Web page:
What If

The best part about talking to Willie Evans Jr. might be his optimistic absurdity. In his world, anything is possible, because if he sets his mind to it, whatever “it” is, can happen. The rapper, deejay, producer and designer keeps his hand in multiple fields, because his brain works in multiple modes. He won’t tell you that directly, though. You’ll figure it out in conversational asides, like, “Now I’m teaching myself how to code.”

Evans, among the most influential and lauded hip hop artists in Northeast Florida, has toured the world, participated in projects like Asamov and Dumbtron, and authored the upcoming album Beat Tape from Mars. Alongside Shannon Coleman and Dillon Maurer, he recently co-hosted a celebratory memorial for the late Duval legend Paten Locke. It was a labor of love for his best friend and musical partner.

This summer, in the weeks after Locke announced his terminal diagnosis, Evans grappled with grief and creativity, wondering what his musical future might look like. But even so, he–along with J-One-Da, Dillon, Basic and Jay Myztroh–conceived and recorded the single “One Time (Paten Locke Tribute).”

Evans has an agile mind that absorbs information and spits out projects. One idea–actually multiple ideas–have been under refinement since about 2002: an audio-visual beat set. That is, he takes “video clips, whether created or found, and puts them together in the same manner as a beat set.” The idea was born when he was a member of seminal Jacksonville hip hop crew Asamov. In those early days, he spoke in terms of “What if?”

“I was pacing around like a madman saying, ‘Listen, guys, I do this thing. What if we added a video component to the show?’” At the time, his bandmates weren’t too receptive.

This spurred Evans to invest in a secondary character, a solo alter ego called Jeff Devo. By 2004, he’d developed a story and image for Jeff. He’d show up for solo gigs with a small television, and perform a huge disavowal of Devo. “I’m not Jeff Devo,” he would declare. “Everyone thinks I’m Jeff Devo!” He’d exit the stage, but not before pressing play on the TV. It wasn’t a seamless method, but it was the very beginning of what would be a project he’d take across America.

As he toured, he continued to play with the idea, refining various methods for syncing up music and images, and building a library of imagery and sounds. “What if I took a video of a person playing a piano [and] what if I could manipulate and chop it up the same way I do a sample?”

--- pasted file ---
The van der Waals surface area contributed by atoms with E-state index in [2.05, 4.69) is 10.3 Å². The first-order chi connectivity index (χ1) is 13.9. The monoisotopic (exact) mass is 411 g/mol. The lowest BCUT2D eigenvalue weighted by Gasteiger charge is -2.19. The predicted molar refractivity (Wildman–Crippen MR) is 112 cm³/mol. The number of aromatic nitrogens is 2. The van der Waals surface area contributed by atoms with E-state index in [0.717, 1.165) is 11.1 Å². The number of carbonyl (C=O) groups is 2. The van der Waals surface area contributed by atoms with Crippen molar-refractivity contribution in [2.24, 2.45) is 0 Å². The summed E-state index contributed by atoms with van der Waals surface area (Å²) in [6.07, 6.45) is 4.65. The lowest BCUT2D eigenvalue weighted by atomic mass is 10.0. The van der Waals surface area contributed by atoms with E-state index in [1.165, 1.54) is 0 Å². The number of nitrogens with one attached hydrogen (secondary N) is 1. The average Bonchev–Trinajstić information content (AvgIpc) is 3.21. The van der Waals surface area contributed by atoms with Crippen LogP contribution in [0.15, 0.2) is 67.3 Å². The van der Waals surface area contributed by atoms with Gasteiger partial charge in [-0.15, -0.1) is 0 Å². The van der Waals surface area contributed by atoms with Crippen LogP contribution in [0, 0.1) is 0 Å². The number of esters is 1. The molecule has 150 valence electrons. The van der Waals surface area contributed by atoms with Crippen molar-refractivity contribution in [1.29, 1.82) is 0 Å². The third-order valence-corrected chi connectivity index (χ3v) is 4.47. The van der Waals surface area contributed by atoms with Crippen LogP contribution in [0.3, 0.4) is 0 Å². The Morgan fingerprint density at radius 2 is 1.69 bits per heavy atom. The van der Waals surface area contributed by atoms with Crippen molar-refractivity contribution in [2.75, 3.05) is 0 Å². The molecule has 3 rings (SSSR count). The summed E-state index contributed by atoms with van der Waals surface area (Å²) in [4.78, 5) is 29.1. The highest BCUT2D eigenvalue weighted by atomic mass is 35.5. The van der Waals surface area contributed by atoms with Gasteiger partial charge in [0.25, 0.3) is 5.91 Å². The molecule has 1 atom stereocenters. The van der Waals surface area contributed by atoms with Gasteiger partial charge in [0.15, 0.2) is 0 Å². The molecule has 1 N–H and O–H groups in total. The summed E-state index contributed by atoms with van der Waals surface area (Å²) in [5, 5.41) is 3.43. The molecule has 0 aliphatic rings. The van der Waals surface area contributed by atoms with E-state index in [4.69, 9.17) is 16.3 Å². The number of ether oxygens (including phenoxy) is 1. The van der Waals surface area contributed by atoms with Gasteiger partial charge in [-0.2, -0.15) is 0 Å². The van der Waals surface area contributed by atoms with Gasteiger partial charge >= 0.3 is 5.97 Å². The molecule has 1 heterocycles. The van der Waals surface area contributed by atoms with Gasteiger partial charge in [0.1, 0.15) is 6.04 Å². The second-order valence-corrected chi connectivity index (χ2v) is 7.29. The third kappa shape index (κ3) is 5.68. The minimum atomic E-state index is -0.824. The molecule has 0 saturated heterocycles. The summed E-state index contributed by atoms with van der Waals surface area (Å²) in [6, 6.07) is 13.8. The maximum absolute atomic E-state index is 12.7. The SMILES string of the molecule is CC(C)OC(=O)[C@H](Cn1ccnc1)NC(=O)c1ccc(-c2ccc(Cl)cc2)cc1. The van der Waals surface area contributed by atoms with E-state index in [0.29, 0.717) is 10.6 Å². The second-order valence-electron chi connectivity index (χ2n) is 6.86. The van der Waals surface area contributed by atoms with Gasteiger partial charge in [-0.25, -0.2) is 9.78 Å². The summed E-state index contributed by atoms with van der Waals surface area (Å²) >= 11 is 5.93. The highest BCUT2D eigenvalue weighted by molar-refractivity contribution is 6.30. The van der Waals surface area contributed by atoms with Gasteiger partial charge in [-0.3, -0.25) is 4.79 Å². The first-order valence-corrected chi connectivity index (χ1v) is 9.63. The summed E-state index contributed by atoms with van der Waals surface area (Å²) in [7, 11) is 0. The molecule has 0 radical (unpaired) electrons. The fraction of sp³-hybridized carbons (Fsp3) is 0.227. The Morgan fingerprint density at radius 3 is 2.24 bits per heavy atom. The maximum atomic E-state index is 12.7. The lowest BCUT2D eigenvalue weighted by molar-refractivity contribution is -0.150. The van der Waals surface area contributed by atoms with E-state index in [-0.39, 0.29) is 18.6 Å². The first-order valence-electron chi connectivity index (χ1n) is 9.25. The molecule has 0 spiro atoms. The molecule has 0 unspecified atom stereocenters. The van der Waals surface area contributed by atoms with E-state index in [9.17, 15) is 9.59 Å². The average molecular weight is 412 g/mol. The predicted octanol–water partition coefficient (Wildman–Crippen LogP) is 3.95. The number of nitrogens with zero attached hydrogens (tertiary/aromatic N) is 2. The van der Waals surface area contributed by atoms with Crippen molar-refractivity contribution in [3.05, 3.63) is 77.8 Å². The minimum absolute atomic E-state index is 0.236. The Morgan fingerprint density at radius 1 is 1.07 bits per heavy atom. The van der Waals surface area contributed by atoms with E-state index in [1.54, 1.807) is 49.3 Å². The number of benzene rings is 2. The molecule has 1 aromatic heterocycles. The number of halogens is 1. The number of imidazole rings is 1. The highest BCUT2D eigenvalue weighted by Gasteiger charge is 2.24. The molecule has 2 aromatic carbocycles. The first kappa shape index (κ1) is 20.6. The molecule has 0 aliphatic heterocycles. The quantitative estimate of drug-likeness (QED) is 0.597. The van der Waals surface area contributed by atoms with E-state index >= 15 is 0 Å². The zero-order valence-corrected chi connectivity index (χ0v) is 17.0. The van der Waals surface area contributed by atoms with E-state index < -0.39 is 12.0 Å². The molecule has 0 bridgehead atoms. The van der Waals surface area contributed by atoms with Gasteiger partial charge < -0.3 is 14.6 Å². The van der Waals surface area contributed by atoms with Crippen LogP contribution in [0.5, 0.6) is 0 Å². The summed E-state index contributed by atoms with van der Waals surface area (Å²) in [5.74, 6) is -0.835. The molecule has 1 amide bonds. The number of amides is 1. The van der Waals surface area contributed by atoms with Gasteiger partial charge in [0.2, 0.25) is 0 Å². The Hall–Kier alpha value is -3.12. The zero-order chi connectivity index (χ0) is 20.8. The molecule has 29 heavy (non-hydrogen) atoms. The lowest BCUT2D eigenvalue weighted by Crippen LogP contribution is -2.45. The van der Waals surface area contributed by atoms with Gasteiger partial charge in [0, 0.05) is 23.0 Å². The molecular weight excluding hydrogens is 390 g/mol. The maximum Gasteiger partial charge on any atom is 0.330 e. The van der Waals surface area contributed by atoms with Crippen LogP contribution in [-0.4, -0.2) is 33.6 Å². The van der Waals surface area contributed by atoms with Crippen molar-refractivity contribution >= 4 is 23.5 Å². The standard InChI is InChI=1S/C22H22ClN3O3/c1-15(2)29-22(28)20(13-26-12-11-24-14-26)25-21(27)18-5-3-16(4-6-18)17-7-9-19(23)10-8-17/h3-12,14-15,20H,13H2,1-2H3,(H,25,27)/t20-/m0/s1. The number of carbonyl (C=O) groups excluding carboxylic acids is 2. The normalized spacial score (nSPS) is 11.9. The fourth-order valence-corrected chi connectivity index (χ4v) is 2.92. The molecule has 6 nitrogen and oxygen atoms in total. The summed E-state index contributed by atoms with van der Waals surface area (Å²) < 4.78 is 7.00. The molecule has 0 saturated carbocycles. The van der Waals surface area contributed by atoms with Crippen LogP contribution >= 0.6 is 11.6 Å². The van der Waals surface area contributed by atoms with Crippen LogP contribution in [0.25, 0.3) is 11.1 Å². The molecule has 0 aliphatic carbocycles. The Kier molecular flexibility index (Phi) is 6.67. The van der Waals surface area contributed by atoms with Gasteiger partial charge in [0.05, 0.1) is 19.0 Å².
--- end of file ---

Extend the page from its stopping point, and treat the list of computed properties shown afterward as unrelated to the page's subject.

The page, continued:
Early attempts included haphazard timing and the sort of mismatched equipment that now prompts a roaring laugh from the musician. Later attempts have resulted in the successful custom syncing of drum machine technology to deejay software. The days of attempting to hit two record buttons at the exact same time are over.

Touring was followed by a terrible car accident that spurred Evans to return to school to study digital media. With the encouragement of his professors, the student moved into evermore hypothetical territory.

Now, post-college, Evans continues to explore experiential modes of working. Sometimes the projects might feel wrong or go awry, but for the artist, unexpected results are part of the reward. “I like to leave things not completely figured out,” Evans told Folio Weekly. “I’ve gotten it to the point where I know what to do and when, so I’ll introduce new things.”

Aesthetically and ideologically, this new iteration of performance aligns Evans with artists like Rashaad Newsome and Emergency Broadcast Network. The New York Times described Newsome’s work as an overlap of contemporary black culture with canonical art. Evans’ work, however, raises the question of canon in contemporary black art–especially as hip hop aesthetics and approach have arguably defined popular culture for the last 30 years. In presenting video within the same performance lexicon as mixing and sampling, Evans is juxtaposing the imagined against the seen. He’s employing the often-deeply playful language associated with hip hop with his individual, collector’s penchant for things rare and obscure. His risky conceptual performances achieve a kind of inter-connected expansiveness that typifies the best parts of rapping, beat-making and hip hop.

The style has earned him an opening slot for GZA at St. Augustine’s Sing Out Loud Festival. Like Evans, The Wu-Tang Clan founding member is also an iconoclast. But Evans said he’s always ready for potential “zombie stares” of incomprehension, often followed by fruitful after-show conversations. At worst, he laughed, “I’ll be the palate cleanser before.”